• S 3792 – Requires parity in the coverage of mental health and substance use disorder services provided to enrollees in private insurance plans, whether such services are provided in-person or through telehealth.
  • HR 6792/S 3998 – Simplifies payments for telehealth services furnished by federally qualified health centers or rural health clinics under the Medicare program, and for other purposes.
  • HR 7233 – Directs the Secretary of Health and Human Services and the Controller General of the United States to conduct studies and prepare a report to Congress on actions taken to expand access to telehealth services under the Medicare, Medicaid, and Children’s Health Insurance programs during the COVID-19 emergency.
  • HR 3741:  Requires ERISA plans to cover telehealth services at parity for the duration of the PHE.

What’s Next?

It cannot be denied that the world has seen a dramatic impact of increased telemedicine because of the Pandemic. Whether or not we can channel that impact to positively change the outlook of healthcare is still a question. Telehealth is a world in its own right and if the pandemic has taught us anything, we know for sure that everything is connected.

Everything is Connected

It is known that people who live in densely populated cities are exposed to air pollution and have a negative impact on their health in the longer run. Covid-19 also alleviated environmental stressors. We know that a healthy environment makes for healthier people. This also illustrated an important aspect of healthcare which is not acknowledged: it does not exist in a bubble. Just as healthcare represents an essential set of services that exist as part of a larger ecosystem, telehealth also represents one type of service that is part of a connectivity ecosystem known as Smart Cities.

Smart Cities use connected devices, lights, sensors, and meters to collect and analyze data that is used to improve infrastructure, essentials services, and public utilities. A report from the McKinsey Global Institute found that smart city technologies can improve key quality-of-life indicators by 30%.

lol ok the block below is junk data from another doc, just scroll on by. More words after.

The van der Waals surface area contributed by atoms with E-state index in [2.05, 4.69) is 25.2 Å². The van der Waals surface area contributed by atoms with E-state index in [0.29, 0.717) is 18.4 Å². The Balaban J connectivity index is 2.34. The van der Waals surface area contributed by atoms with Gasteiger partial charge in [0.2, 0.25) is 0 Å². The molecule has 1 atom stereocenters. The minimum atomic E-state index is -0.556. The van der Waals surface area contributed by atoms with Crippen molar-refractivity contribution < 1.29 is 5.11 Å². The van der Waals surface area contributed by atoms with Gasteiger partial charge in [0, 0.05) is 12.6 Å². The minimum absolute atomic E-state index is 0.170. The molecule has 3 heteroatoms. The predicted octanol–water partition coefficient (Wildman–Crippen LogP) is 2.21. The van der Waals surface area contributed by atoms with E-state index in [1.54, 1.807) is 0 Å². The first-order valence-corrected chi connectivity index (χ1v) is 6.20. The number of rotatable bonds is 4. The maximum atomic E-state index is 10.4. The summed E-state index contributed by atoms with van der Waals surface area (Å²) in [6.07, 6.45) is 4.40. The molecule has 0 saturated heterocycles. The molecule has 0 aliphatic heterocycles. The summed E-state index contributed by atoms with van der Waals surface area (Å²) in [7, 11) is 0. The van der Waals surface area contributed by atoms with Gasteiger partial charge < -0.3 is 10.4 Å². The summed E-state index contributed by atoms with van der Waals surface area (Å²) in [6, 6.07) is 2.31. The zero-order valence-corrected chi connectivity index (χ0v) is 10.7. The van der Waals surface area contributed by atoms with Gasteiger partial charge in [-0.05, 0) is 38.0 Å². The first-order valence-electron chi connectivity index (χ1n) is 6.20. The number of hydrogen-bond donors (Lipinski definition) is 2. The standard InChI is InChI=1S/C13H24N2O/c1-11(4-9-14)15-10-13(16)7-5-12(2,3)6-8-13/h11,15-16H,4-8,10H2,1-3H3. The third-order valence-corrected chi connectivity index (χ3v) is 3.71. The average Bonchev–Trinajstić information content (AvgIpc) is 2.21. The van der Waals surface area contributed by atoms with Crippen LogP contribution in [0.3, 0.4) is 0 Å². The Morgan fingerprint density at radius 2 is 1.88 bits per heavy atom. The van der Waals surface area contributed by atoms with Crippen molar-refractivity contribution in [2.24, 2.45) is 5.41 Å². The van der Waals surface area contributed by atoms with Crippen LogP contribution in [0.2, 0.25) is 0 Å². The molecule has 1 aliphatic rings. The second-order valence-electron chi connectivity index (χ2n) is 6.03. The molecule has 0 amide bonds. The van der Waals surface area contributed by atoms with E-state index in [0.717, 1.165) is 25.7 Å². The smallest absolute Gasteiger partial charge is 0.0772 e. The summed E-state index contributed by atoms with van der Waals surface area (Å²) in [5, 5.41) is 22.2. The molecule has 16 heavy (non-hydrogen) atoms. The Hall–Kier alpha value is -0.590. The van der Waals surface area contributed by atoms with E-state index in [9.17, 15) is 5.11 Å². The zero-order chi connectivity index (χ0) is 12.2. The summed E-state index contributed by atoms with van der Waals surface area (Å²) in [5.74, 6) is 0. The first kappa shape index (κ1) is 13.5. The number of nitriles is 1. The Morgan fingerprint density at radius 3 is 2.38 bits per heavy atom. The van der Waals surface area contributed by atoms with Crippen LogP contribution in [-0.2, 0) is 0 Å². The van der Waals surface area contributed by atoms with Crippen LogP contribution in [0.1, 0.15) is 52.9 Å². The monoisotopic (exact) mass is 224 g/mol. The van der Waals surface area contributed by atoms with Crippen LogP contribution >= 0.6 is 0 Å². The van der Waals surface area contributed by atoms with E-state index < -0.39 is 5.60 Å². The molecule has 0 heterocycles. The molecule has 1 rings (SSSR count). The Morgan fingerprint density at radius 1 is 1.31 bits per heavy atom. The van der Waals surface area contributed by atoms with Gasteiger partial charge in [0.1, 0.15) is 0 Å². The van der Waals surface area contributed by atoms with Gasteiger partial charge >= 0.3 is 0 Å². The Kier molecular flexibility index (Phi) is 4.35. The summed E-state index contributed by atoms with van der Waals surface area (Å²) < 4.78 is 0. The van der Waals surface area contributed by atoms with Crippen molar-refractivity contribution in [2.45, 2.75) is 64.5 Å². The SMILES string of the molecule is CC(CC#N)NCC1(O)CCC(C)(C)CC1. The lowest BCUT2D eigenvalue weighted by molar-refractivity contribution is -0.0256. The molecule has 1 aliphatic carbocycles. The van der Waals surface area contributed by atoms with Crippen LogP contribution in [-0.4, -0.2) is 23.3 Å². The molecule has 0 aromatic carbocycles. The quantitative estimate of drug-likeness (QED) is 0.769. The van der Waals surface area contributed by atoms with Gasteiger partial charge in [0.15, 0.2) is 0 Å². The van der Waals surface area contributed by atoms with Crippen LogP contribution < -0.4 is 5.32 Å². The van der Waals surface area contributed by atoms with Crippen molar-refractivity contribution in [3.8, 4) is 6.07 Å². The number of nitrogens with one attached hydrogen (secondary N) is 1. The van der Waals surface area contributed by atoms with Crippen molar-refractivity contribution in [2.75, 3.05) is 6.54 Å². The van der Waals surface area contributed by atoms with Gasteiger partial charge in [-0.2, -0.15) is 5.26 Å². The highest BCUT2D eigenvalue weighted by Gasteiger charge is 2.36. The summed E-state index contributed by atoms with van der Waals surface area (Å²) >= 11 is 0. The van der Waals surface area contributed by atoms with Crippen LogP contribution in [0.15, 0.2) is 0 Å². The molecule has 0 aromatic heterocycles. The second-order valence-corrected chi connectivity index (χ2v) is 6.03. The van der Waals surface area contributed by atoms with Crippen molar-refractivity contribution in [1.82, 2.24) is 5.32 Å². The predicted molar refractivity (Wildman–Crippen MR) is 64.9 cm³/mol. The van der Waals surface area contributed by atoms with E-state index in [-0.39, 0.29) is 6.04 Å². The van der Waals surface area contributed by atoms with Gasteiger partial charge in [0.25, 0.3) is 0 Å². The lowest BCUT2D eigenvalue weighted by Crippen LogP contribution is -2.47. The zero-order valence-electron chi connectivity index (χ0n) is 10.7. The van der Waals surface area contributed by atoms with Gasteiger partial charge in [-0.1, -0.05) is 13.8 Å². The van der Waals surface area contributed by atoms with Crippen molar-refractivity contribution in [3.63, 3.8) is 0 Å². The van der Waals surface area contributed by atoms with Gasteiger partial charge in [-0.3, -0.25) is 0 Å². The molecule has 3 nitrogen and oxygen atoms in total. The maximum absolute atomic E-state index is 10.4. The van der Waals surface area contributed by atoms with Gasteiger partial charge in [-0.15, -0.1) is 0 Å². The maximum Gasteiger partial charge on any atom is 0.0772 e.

healthcare communication app

Doctors, Patients and Families Can Stay Connected Remotely and Securely With Hucu

For example, many senior citizens say they would prefer to live the rest of their lives at home rather than move into residential care according to Harvard Joint Center for Housing Studies. But there are gaps in technology right now which makes aging in place riskier. However, imagine an elderly person who lives alone but is being monitored remotely by a wearable sensor that sends out automated data to the healthcare team and alerts them about irregularities that could indicate an underlying condition. Moreover, the patient can use telehealth applications like Hucu to stay connected to his doctor and regularly check-in via video conferencing. In case of an emergency, the sensors can detect if the person falls or is not able to call for help. The device could contact emergency services to send an ambulance. After EMTs determine the patient has to be transported to a healthcare facility, Smart City infrastructure can manage the stoplights on the way to the hospital, give a fast and unimpeded drive to the closest ER with the shortest wait time, and availability of staff to handle the person’s medical needs.

The reality is that today’s telehealth services have only begun to scratch the surface of what is possible in terms of connectivity and healthcare. It is very exciting and has a lot of potential. Though the scenario is fabricated, it is possible that in the near future, we would see something like this being facilitated by telehealth connectivity.

Connectivity Is Everything

To move forward with a true Smart City ecosystem, we need to consider the underlying infrastructure it will take to support it. The biggest factor which can damage the establishment of Smart Cities is a lack of connectivity as discussed in the senate hearing. Without a strong connection between devices, Smart Cities technologies would not be possible to implement.

 

Smart Cities will be most impactful when they operate across sectors to connect healthcare, public safety, human services, and the environment. Technology can reinvent healthcare as we know it. The pandemic may have been the catalyst for change but hopefully, telehealth’s benefits will inspire more lasting transformation.



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Seven Ways Healthcare Leaders Can Reduce the Cost of Physician Burnout

The fourth pillar of the Quadruple Aim of healthcare is provider satisfaction for an important reason. Nearly all physicians that participated in a 2019 survey about physician dissatisfaction by Geneia LLC agreed that curbing physician burnout is critical and without improved physician work satisfaction there will be a decrease in the quality of the workforce and consequently both the quality and cost of healthcare.

With the trend towards physician group employment increasing, levels of physician burnout among employees is outpacing independent doctors. The Geneia survey was designed to identify workplace solutions to improve physician satisfaction.

The result from the survey of 401 employed physicians indicated that solutions need to address priorities for physicians’ time. Physicians want to get control of how their time is used, improve the amount of quality of time with patients, and to create a workplace that allows them time for basic needs like eating, bathroom breaks, and administrative duties. Overall, there are serious concerns about the way administrative burdens like EHR prior authorization, quality metrics, and health insurance approvals have overwhelmed schedules and reduced the time/care they can offer to patients. All of this is resulting in Physician burnout. Other notable  results from the survey: